commit

5. show interfaces type interface-path-id

DETAILED STEPS

 
Command or Action
Purpose

Step 1 

configure

Example:

RP/0/RP0/CPU0:router# configure

Enters global configuration mode.

Step 2 

interface pos interface-path-id

Example:

RP/0/RP0/CPU0:router(config)# interface POS 0/3/0/0

Specifies the POS interface name and notation rack/slot/module/port and enters interface configuration mode.

Step 3 

keepalive {seconds [retry-count] | disable}

or

no keepalive

Example:
RP/0/RP0/CPU0:router(config-if)# keepalive 3

or

RP/0/RP0/CPU0:router(config-if)# no keepalive

Specifies the number of seconds between keepalive messages, and optionally the number of keepalive messages that can be sent to a peer without a response before transitioning the link to the down state.

Use the keepalive disable command, the no keepalive, or the keepalive command with an argument of 0 to disable the keepalive feature entirely.

Step 4 

end

or

commit

Example:

RP/0/RP0/CPU0:router(config-if)# end

or

RP/0/RP0/CPU0:router(config-if)# commit

Saves configuration changes.

When you issue the end command, the system prompts you to commit changes:

Uncommitted changes found, commit them before 
exiting(yes/no/cancel)? 
[cancel]:
 
        

Entering yes saves configuration changes to the running configuration file, exits the configuration session, and returns the router to EXEC mode.

Entering no exits the configuration session and returns the router to EXEC mode without committing the configuration changes.

Entering cancel leaves the router in the current configuration session without exiting or committing the configuration changes.

Use the commit command to save the configuration changes to the running configuration file and remain within the configuration session.

Step 5 

show interfaces pos interface-path-id

Example:

RP/0/RP0/CPU0:router# show interfaces POS 0/3/0/0

(Optional) Verifies the interface configuration.

Configuration Examples for POS Interfaces

This section provides the following configuration examples:

Bringing Up and Configuring a POS Interface with Cisco HDLC Encapsulation: Example

Configuring a POS Interface with PPP Encapsulation: Example

Bringing Up and Configuring a POS Interface with Cisco HDLC Encapsulation: Example

The following example shows how to bring up a basic POS interface with Cisco HDLC encapsulation:

RP/0/RP0/CPU0:router# configure
RP/0/RP0/CPU0:router(config)# interface POS 0/3/0/0
RP/0/RP0/CPU0:router(config-if)# ipv4 address 172.18.189.38 255.255.255.224
RP/0/RP0/CPU0:router(config-if)# no shutdown
RP/0/RP0/CPU0:router(config-if)# end
Uncommitted changes found, commit them? [yes]: yes
 
   

The following example shows how to configure the interval between keepalive messages to be 10 seconds:

RP/0/RP0/CPU0:router# configure
RP/0/RP0/CPU0:router(config)# interface POS 0/3/0/0
RP/0/RP0/CPU0:router(config-if)# keepalive 10
RP/0/RP0/CPU0:router(config-if)# commit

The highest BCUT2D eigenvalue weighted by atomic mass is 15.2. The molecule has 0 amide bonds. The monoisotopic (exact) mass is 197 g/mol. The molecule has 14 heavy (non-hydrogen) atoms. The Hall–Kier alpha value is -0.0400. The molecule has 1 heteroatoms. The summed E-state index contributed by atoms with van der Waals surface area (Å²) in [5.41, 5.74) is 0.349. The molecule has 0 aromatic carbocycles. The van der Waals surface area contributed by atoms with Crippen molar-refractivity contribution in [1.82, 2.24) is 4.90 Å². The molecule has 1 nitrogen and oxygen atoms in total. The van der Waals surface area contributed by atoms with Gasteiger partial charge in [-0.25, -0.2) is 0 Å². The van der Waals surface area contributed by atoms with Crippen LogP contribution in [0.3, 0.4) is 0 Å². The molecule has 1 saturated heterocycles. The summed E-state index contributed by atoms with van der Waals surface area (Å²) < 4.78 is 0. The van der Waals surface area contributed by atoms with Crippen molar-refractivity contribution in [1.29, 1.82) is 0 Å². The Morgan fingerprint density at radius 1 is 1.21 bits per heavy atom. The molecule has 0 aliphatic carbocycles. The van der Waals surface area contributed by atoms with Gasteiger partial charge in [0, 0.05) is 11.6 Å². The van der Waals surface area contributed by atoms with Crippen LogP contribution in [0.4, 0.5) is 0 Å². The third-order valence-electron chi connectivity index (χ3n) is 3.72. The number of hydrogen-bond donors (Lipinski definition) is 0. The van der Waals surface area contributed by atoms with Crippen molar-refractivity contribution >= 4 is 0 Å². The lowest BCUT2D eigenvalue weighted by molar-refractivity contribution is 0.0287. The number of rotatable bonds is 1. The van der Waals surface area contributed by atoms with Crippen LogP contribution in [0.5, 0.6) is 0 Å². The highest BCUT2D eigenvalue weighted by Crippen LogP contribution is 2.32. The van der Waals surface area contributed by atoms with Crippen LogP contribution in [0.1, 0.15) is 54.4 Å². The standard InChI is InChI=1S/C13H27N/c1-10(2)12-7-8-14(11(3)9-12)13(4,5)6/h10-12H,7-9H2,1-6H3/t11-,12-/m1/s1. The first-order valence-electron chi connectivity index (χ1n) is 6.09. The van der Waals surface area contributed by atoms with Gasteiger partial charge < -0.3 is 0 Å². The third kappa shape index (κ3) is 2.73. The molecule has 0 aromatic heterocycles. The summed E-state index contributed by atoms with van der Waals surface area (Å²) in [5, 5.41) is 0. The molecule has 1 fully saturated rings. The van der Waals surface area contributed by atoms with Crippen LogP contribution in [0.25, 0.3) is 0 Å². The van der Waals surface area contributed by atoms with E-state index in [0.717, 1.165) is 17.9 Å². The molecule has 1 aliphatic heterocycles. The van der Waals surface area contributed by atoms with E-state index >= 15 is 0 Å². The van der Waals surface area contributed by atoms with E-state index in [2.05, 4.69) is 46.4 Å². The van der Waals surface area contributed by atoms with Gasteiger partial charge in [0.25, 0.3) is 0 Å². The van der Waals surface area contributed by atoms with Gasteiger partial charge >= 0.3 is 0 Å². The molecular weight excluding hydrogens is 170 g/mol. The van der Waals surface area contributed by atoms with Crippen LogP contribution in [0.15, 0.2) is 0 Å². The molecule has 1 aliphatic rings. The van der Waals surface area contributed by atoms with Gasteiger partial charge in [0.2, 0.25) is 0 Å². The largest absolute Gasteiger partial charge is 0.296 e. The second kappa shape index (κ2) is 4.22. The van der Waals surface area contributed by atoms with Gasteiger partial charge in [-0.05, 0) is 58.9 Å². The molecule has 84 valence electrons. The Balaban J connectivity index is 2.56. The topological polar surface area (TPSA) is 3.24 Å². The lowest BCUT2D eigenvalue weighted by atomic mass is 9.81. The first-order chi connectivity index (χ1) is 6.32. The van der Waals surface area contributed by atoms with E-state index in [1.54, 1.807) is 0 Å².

Configuring a POS Interface with PPP Encapsulation: Example

The following example shows how to create and configure a POS interface with PPP encapsulation:

RP/0/RP0/CPU0:router# configure
RP/0/RP0/CPU0:router(config)# interface POS 0/3/0/0
RP/0/RP0/CPU0:router(config-if)# ipv4 address 172.18.189.38 255.255.255.224
RP/0/RP0/CPU0:router(config-if)# encapsulation ppp
RP/0/RP0/CPU0:router(config-if)# no shutdown
RP/0/RP0/CPU0:router(config-if)# end
Uncommitted changes found, commit them? [yes]: yes
 
   
RP/0/RP0/CPU0:router# show interfaces POS 0/3/0/0
 
   
POS0/3/0/0 is down, line protocol is down
  Hardware is Packet over SONET
  Internet address is 172.18.189.38/27
  MTU 4474 bytes, BW 2488320 Kbit
     reliability 0/255, txload Unknown, rxload Unknown
  Encapsulation PPP, crc 32, controller loopback not set, keepalive set (
10 sec)
  LCP Closed
  Closed: IPCP
  Last clearing of "show interface" counters never
  5 minute input rate 0 bits/sec, 0 packets/sec
  5 minute output rate 0 bits/sec, 0 packets/sec
     0 packets input, 0 bytes, 0 total input drops
     0 drops for unrecognized upper-level protocol
     Received 0 broadcast packets, 0 multicast packets
              0 runts, 0 giants, 0 throttles, 0 parity
     0 input errors, 0 CRC, 0 frame, 0 overrun, 0 ignored, 0 abort
     0 packets output, 0 bytes, 0 total output drops
     Output 0 broadcast packets, 0 multicast packets
     0 output errors, 0 underruns, 0 applique, 0 resets
     0 output buffer failures, 0 output buffers swapped out
     0 carrier transitions

Additional References

The following sections provide references related to POS interface configuration.

Related Documents

Related Topic
Document Title

Cisco IOS XR master command reference

Cisco IOS XR Master Commands List

Cisco IOS XR interface configuration commands

Cisco IOS XR Interface and Hardware Component Command Reference

Initial system bootup and configuration information for a router using the Cisco IOS XR software.

Cisco IOS XR Getting Started Guide

Cisco IOS XR AAA services configuration information

Cisco IOS XR System Security Configuration Guide and
Cisco IOS XR System Security Command Reference

Information about user groups and task IDs

Cisco IOS XR Interface and Hardware Component Command Reference


Standards

Standards
Title

FRF.1.2

PVC User-to-Network Interface (UNI) Implementation Agreement - July 2000

ANSI T1.617 Annex D

ITU Q.933 Annex A


MIBs

MIBs
MIBs Link

To locate and download MIBs using Cisco IOS XR software, use the Cisco MIB Locator found at the following URL and choose a platform under the Cisco Access Products menu: http://cisco.com/public/sw-center/netmgmt/cmtk/mibs.shtml


RFCs

RFCs
Title

RFC 1294

Multiprotocol Interconnect Over Frame Relay

RFC 1315

Management Information Base for Frame Relay DTEs

RFC 1490

Multiprotocol Interconnect Over Frame Relay

RFC 1586

Guidelines for Running OSPF Over Frame Relay Networks

RFC 1604

Definitions of Managed Objects for Frame Relay Service

RFC 2115

Management Information Base for Frame Relay DTEs Using SMIv2

RFC 2390

Inverse Address Resolution Protocol

RFC 2427

Multiprotocol Interconnect Over Frame Relay

RFC 2954

Definitions of Managed Objects for Frame Relay Service


Technical Assistance

Description
Link

The Cisco Technical Support website contains thousands of pages of searchable technical content, including links to products, technologies, solutions, technical tips, and tools. Registered Cisco.com users can log in from this page to access even more content.

http://www.cisco.com/techsupport